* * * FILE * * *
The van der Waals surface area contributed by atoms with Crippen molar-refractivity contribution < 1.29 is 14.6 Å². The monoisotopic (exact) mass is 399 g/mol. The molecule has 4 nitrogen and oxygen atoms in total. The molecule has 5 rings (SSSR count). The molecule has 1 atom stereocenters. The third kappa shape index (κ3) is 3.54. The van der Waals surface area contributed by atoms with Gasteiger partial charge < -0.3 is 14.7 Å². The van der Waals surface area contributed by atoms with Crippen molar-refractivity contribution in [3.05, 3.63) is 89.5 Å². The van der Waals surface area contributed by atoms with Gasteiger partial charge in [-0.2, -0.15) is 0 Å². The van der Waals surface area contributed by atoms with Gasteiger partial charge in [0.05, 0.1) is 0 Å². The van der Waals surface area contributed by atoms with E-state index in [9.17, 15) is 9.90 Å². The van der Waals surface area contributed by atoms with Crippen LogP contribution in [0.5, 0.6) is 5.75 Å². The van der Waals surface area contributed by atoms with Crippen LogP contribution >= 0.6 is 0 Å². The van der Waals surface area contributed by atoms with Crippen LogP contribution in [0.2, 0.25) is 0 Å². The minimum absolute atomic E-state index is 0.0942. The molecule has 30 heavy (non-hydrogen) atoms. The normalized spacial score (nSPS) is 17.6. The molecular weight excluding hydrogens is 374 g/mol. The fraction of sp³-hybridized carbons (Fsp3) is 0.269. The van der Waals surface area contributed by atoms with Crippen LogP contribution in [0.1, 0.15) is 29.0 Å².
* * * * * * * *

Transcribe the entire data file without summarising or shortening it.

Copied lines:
The van der Waals surface area contributed by atoms with Crippen molar-refractivity contribution < 1.29 is 14.6 Å². The monoisotopic (exact) mass is 399 g/mol. The molecule has 4 nitrogen and oxygen atoms in total. The molecule has 5 rings (SSSR count). The molecule has 1 atom stereocenters. The third kappa shape index (κ3) is 3.54. The van der Waals surface area contributed by atoms with Gasteiger partial charge < -0.3 is 14.7 Å². The van der Waals surface area contributed by atoms with Crippen molar-refractivity contribution in [3.05, 3.63) is 89.5 Å². The van der Waals surface area contributed by atoms with Gasteiger partial charge in [-0.2, -0.15) is 0 Å². The van der Waals surface area contributed by atoms with Gasteiger partial charge in [0.05, 0.1) is 0 Å². The van der Waals surface area contributed by atoms with E-state index in [9.17, 15) is 9.90 Å². The van der Waals surface area contributed by atoms with Crippen LogP contribution in [0.5, 0.6) is 5.75 Å². The van der Waals surface area contributed by atoms with Crippen LogP contribution >= 0.6 is 0 Å². The van der Waals surface area contributed by atoms with Crippen LogP contribution in [0.2, 0.25) is 0 Å². The minimum absolute atomic E-state index is 0.0942. The molecule has 30 heavy (non-hydrogen) atoms. The normalized spacial score (nSPS) is 17.6. The molecular weight excluding hydrogens is 374 g/mol. The fraction of sp³-hybridized carbons (Fsp3) is 0.269. The van der Waals surface area contributed by atoms with Crippen LogP contribution in [0.1, 0.15) is 29.0 Å².